Wednesday, 1 December 2010

LIVING in the countryside is up to 20% more expensive than living in a city, reveals a report from the Joseph Rowntree Trust and Commission for Rural Communities.

New research shows people in rural areas typically need to spend 10-20% more than people in urban areas to reach a minimum acceptable living standard.

These higher costs mean a single person living in a village needs to earn at least 50% above the minimum wage (£5.93 per hour) to make ends meet. With low pay more common in rural areas, many rural workers fall well short of being able to afford their essential needs.

The location of rural services also has an impact on the cost of living. This could be exacerbated if local services are cut, the report warns.

The research was carried out for the Commission for Rural Communities by the same team at Loughborough University that calculates the Joseph Rowntree Foundation minimum income standard for the United Kingdom.

The report is titled A minimum income standard for rural households,

This standard is based on what items ordinary people think households need to afford a minimum acceptable standard of living. Researchers talked to groups of people in rural England about what things are essential in rural towns, villages and hamlets.  The findings illustrate that the more remote the area, the greater the extra expense.

To afford a minimum standard of living, a single person needs to earn at least:
- £15,600 a year in a rural town
- £17,900 a year in a village
- £18,600 in a hamlet or the remote countryside

In comparison, urban dwellers need £14,400, to meet the specified minimum.

Running a car is a significant additional cost for rural households because residents say public transport is insufficient to meet essential travel needs.

Report author Noel Smith said the research showed many similarities in the living patterns and minimum expectations of people in rural and urban areas. But rural people identified some crucial differences, particularly in terms of transport needs.   "In most cases, they consider cars to be essential, whereas discussions among residents of urban areas concluded that a combination of buses and the occasional taxi could meet minimum travel requirements. Another important reality of rural areas is the extra cost to heat traditional rural housing without gas central heating, compared to modern city homes.We were struck by the gap between how much people would need to earn to meet these rural requirements and the level of some of the wages actually available. Workers in the most basic rural jobs can work very hard yet still fall well short of what they need for an acceptable standard of living."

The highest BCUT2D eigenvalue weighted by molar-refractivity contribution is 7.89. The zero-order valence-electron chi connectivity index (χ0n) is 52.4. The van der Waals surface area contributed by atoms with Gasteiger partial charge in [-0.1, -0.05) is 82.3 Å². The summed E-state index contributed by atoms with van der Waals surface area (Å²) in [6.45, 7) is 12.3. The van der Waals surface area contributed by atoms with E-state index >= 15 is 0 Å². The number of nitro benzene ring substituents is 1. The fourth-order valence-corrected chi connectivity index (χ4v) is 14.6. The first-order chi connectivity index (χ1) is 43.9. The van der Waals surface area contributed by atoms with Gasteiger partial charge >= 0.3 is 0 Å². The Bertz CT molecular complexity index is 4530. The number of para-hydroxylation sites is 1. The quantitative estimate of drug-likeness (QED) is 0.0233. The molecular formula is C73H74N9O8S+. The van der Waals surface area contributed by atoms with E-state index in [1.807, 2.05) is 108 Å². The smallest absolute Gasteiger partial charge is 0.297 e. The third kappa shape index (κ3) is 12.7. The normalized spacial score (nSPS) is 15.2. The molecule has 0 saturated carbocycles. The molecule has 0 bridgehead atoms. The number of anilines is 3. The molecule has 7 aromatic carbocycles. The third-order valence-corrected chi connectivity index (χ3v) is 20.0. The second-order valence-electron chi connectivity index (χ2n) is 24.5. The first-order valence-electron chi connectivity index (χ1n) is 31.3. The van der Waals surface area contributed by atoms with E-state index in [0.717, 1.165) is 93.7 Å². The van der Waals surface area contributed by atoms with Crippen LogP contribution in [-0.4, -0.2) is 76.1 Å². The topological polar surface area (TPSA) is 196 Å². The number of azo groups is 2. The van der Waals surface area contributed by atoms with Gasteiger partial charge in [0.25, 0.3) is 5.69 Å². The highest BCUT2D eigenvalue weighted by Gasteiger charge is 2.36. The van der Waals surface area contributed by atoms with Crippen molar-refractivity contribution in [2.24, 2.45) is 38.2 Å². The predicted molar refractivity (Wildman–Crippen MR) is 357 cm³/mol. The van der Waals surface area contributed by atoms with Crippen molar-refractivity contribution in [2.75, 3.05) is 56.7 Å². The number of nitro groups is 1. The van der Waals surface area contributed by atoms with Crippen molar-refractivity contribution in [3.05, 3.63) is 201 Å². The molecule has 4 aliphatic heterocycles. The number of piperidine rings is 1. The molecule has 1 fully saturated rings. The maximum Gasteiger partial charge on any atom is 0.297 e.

A lack of mains gas supply in many rural areas meant having to use more expensive fuels. Older homes in rural areas could also be less energy efficient. For most other areas of household spending, such as food and clothing, minimum needs were broadly the same in urban and in rural areas.

But for some people the picture is much starker: the largest additional budgets in the study are required by couple parents with two children. In a hamlet this family needs £72.20 more per week than a similar urban family.

The higher costs of living in rural areas contrast with widespread low rural pay. A worker in a rural district has a one in four higher chance of being low paid than someone in an urban district.

Nicola Lloyd, executive director at the Commission for Rural Communities, claimed the report was the first to produce reliable data that showed the minimum cost of living in the countryside was higher than in the city.

She added: "The rural minimum income standard clearly shows that many ordinary families living in rural areas will struggle to afford the everyday essentials; for some this will make rural life unsustainable."

Higher transport and household fuel costs were likely to be particular problems for rural families with low incomes. The commission's recent work on fuel poverty and promoting greater energy efficiency offered ways for the government and others to help to reduce these costs.

"We would also like to see developments which lessen the need for expensive travel to reach essential services, such as greater access to broadband and mobile technology, and creative solutions to providing employment and services closer to home."

An online calculator at allows individuals to work out their minimum earnings requirement adjusted for the number and ages of people in their household and whether they live in a city, town, village or hamlet.

Press Release from Ruralcity Media
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